Duck Prints Press’s next anthology, slated for crowdfunding during the fall of 2023, is Aether Beyond the Binary. This innovative and unique collection includes 20 stories featuring characters outside the binary exploring modern-ish Earth aetherpunk settings where the technology is fueled by magical aether. Stories range from fluffy to dark (but we guarantee happy endings!), in settings where aether was just discovered and those where it’s been known about for centuries.

What is aetherpunk? Imagine a world where there’s technology not unlike what we have in the modern world, except that instead of that technology operating using the principals that we, now, would call “science,” that technology operates using magic! That’s aetherpunk—the awesome union of technology and complex magical systems in magic-suffused worlds to produce unique settings that resemble modern-day Earth but are also very, very different. With aetherpunk stories, the impossible becomes possible, and new solutions to the world’s problems become available!

We’ve been hard at work on this anthology since February, and currently the stories are being edited to polish them up.

For this collection, we recruited 20 authors – 9 who’ve written for Duck Prints Press before and 11 who haven’t. We’re thrilled to have some folks returning from our earliest anthology Add Magic to Taste, and we also have some work-with-the-Press-but-this-is-their-first-anthology contributors. It’s a really wonderful group of people, and getting to know them all has been a lovely part of working on this collection. And – the stories are g.r.e.a.t. You’re not gonna want to miss this one.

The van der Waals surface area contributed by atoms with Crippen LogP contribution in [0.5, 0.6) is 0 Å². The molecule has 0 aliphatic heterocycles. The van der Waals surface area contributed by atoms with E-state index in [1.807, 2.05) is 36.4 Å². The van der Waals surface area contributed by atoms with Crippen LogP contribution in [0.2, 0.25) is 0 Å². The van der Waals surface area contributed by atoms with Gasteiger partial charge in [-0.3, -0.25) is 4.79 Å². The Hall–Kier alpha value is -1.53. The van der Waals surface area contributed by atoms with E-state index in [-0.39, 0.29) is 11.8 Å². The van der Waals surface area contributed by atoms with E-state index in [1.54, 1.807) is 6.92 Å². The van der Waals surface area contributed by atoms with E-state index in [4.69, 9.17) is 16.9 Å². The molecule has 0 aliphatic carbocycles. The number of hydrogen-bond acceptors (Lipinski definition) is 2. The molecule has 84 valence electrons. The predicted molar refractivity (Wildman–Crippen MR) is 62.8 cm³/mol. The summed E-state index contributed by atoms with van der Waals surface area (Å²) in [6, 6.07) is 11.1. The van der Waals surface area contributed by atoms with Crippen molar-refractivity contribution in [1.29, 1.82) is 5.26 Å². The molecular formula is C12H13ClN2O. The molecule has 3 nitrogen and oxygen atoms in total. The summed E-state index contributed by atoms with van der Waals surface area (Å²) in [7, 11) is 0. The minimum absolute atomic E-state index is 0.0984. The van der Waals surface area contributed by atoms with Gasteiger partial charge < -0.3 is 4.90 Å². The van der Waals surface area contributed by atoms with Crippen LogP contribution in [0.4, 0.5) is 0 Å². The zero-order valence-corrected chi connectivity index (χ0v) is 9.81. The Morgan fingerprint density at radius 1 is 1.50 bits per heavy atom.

And now for the fun part…

MEET THE CONTRIBUTORS!

boneturtle

boneturtle (they/them) comes from the other side of the portal and is still looking for their home in this world. in the meantime they write softhearted villains and dangerous heroes making breakfast, saving the world, falling in love, and everything in between. boneturtle is not, contrary to previous assertions, an archelon. 

Links: Personal Website | Archive of Our Own | Tumblr

Ellen Faye

Ellen has been a dreamer and designer of worlds all her life. She has been involved in many fandom environments over the years but most recently jumped with two feet into Supernatural, and never surfaced. She has shared many stories online (as Ellenofoz), but she’s grateful to be able to take the leap into published works with the Aether Beyond the Binary anthology. 

Ellen lives in Brisbane, Australia, and spends her days writing code. By night, she reads and writes stories, watches shows, and plays games involving magic, science, historical adventures or romance—sometimes all at the same time. She co-hosts a podcast about Supernatural fanfiction, but can also be found enjoying Star Wars, Marvel, Doctor Who and other assorted fandoms.

Links: Archive of Our Own | Twitter

Transparent Duck Print: White

Scarlett Gale

Scarlett Gale is the author of His Secret Illuminations and His Sacred Incantations. Long ago, under another name, she was the co-author of Needles and Artifice (Cooperative Press; 2012), featuring a rollicking romantic steampunk adventure novella and associated knitting patterns, of which she also designed several. She writes and produces fringe theatre plays based on B-movies, such as Bodacious Barbarian Babes vs. The Indigo Empress and Showgirls of Beast Island. She is a co-producer of the Alison-Bechdel-approved Bechdel Test Burlesque, which in 2017 was included in the Women and Gender Studies curriculum at the University of Oregon. She lives in Seattle with her wife where she gardens, knits, reads, and drinks warm beverages. Unsurprisingly, she also has cats.